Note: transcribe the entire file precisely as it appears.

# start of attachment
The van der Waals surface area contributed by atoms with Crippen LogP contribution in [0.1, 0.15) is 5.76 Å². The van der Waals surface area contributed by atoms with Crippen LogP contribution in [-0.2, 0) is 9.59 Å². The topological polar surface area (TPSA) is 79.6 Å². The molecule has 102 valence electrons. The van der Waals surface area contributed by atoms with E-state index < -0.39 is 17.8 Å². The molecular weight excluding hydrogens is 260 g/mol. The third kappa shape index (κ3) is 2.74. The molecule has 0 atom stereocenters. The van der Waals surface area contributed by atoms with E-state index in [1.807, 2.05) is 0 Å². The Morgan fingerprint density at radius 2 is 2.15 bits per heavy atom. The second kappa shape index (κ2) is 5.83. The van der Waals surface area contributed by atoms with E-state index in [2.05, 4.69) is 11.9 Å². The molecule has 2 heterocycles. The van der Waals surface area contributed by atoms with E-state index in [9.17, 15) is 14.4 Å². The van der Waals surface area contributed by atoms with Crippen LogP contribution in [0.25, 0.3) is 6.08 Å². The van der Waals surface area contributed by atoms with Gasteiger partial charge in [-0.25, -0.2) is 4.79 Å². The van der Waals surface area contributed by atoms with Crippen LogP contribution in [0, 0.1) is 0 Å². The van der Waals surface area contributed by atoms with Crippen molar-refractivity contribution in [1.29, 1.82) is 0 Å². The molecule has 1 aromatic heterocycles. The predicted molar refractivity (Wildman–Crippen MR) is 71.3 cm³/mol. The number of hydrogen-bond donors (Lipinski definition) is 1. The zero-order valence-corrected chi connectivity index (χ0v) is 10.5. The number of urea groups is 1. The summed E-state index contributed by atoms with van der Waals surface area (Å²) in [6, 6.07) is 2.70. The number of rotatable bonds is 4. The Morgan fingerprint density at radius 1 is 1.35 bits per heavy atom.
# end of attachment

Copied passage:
The van der Waals surface area contributed by atoms with Crippen LogP contribution in [0.1, 0.15) is 5.76 Å². The van der Waals surface area contributed by atoms with Crippen LogP contribution in [-0.2, 0) is 9.59 Å². The topological polar surface area (TPSA) is 79.6 Å². The molecule has 102 valence electrons. The van der Waals surface area contributed by atoms with E-state index < -0.39 is 17.8 Å². The molecular weight excluding hydrogens is 260 g/mol. The third kappa shape index (κ3) is 2.74. The molecule has 0 atom stereocenters. The van der Waals surface area contributed by atoms with E-state index in [1.807, 2.05) is 0 Å². The Morgan fingerprint density at radius 2 is 2.15 bits per heavy atom. The second kappa shape index (κ2) is 5.83. The van der Waals surface area contributed by atoms with E-state index in [2.05, 4.69) is 11.9 Å². The molecule has 2 heterocycles. The van der Waals surface area contributed by atoms with E-state index in [9.17, 15) is 14.4 Å². The van der Waals surface area contributed by atoms with Crippen LogP contribution in [0.25, 0.3) is 6.08 Å². The van der Waals surface area contributed by atoms with Gasteiger partial charge in [-0.25, -0.2) is 4.79 Å². The van der Waals surface area contributed by atoms with Crippen LogP contribution in [0, 0.1) is 0 Å². The van der Waals surface area contributed by atoms with Crippen molar-refractivity contribution in [1.29, 1.82) is 0 Å². The molecule has 1 aromatic heterocycles. The predicted molar refractivity (Wildman–Crippen MR) is 71.3 cm³/mol. The number of hydrogen-bond donors (Lipinski definition) is 1. The zero-order valence-corrected chi connectivity index (χ0v) is 10.5. The number of urea groups is 1. The summed E-state index contributed by atoms with van der Waals surface area (Å²) in [6, 6.07) is 2.70. The number of rotatable bonds is 4. The Morgan fingerprint density at radius 1 is 1.35 bits per heavy atom.